Plant-based menus taking root in hospitality industry

A Beyond Burger and a Beyond Meat flatbread are available at more than 1,000 Courtyard by Marriott Bistro Bar locations across the Americas.

With diners increasingly seeking sustainable and health-conscious culinary offerings, plentiful plant-based menu options are becoming commonplace across every segment of the hospitality industry.

“Today’s guests are very aware of environmental impact,” said Marc Ehrler, Hilton’s vice president corporate chef for the Americas. “With this focus on sustainability, people are looking at all facets of their lifestyle, including their diet. We also know that, generally, people want to eat healthier, so plant-based encourages an overall healthier lifestyle.”

According to Ehrler, expanding Hilton’s plant-based and vegan menu offerings has been a priority in recent years. 

At The Beverly Hilton in Los Angeles, for example, executive chef Matthew Morgan has spearheaded efforts to craft more vegan options at the property’s signature restaurant, Circa 55. Last fall, he debuted an all-vegan Thanksgiving brunch menu at the venue, offering dishes such as a vegan pot pie, stuffed sweet potatoes and avocado tarts.

While demand for plant-based dishes at Hilton restaurants has traditionally been highest in the California, New York and Miami markets, Ehrler asserted that interest is spreading across the U.S., with plant-based options also proving popular at properties in markets such as Cleveland and Columbus, Ohio, and Des Moines, Iowa.

“Plant-based dishes of today have evolved,” Ehrler said. “For instance, we’re seeing plant-based meat alternatives rise in popularity. While these alternatives aren’t necessarily new, the ingredients in the products are changing and are much better than their predecessors.”

Like Hilton, Marriott International is jumping on the plant-based meat alternatives trend. Late last year, Marriott announced plans to introduce to its Courtyard by Marriott Bistro Bar menu Beyond Meat, a meat alternative made of peas, beans and brown rice, among other ingredients. Items like a Beyond Burger and a Beyond Meat flatbread are currently available at more than 1,000 Courtyard by Marriott hotels in the Americas, according to Matthew Von Ertfelda, senior vice president of food and beverage for global operations at Marriott.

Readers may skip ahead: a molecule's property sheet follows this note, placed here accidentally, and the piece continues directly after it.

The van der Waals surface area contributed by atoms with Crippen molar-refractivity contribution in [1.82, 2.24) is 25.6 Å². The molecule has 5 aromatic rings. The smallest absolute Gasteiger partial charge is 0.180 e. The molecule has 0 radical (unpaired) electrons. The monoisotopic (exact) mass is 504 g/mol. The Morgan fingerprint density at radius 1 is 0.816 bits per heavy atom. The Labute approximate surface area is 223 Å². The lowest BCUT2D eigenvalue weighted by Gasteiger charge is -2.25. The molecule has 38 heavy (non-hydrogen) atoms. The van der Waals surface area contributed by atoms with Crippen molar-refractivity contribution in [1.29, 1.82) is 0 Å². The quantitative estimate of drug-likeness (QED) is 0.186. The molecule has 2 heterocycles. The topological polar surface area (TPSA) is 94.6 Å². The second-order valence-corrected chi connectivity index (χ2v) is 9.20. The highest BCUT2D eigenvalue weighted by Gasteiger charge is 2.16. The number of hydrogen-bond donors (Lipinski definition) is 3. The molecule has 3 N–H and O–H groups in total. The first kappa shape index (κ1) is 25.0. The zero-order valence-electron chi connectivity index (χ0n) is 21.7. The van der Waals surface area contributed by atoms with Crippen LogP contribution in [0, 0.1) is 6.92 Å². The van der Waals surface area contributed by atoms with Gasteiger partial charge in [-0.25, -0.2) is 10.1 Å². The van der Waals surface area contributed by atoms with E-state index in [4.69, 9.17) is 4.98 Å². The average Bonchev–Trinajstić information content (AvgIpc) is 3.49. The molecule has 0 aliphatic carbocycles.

“Launching the Beyond Burger menu option generated almost 30 million media impressions for us, reinforcing the fact that we’re tapping into a trend that’s resonating,” Von Ertfelda said. “We know that everyone is something nowadays, whether that’s vegetarian, flexitarian, gluten-free, etc., and understanding and recognizing those preferences on our menu is key.”

Von Ertfelda estimated that around 30% of Marriott’s menus are designed to reflect various dietary preferences, with options that also tout sustainable and responsible sourcing, which is also emerging as a priority for guests.

“We know that sustainability is critical, and we know it’s hypercritical to Gen Z,” Von Ertfelda said. “Chefs are recognizing this, and we’re no longer getting the ordinary, uninteresting offerings people were used to. There’s now more creativity, and we’re getting dishes that are not just [plant-based] but also reflect provenance, heritage and showcase how they were sourced.”

Plant-based dishes have even permeated all-inclusive resorts.

Leading the way on the vegan-friendly front is Palmaia  --  the House of AiA, a new all-inclusive concept on the Riviera Maya that opened earlier this year. In addition to core menus that feature meat and dairy, the resort offers parallel plant-based menus at all its dining venues, which include four a la carte restaurants, a food truck and room service. Palmaia -- the House of AiA also offers a “health cafe,” where the vast majority of menu items are plant-based.

Alex Ferri, the property’s founder and CEO, said, “The problem with eating plant-based is that it’s not easy to [do when you] travel. We solve that. Instead of having to research where all the plant-based options are, people can just come to us, and everything on the menu fits within their dietary needs.”

Some of the property’s more popular plant-based options include a burger topped with homemade vegan cheese, kimchi and a red Mexican sauce; leek and tofu cream; and “Eggless Rancheros,” which Ferri said guests have deemed almost identical to the real deal. 

In total, Palmaia offers more than 150 plant-based options across the resort, with plant-based menus presented to diners alongside the traditional menus.

“The way we’re doing plant-based is a major differentiator,” Ferri said. “It’s not only plant-based but the most advanced level of plant-based cooking, with everything freshly made in our kitchen. Plant-based is for everyone, because we should all be worried about our impact on the planet and how to safeguard what’s left for future generations.”


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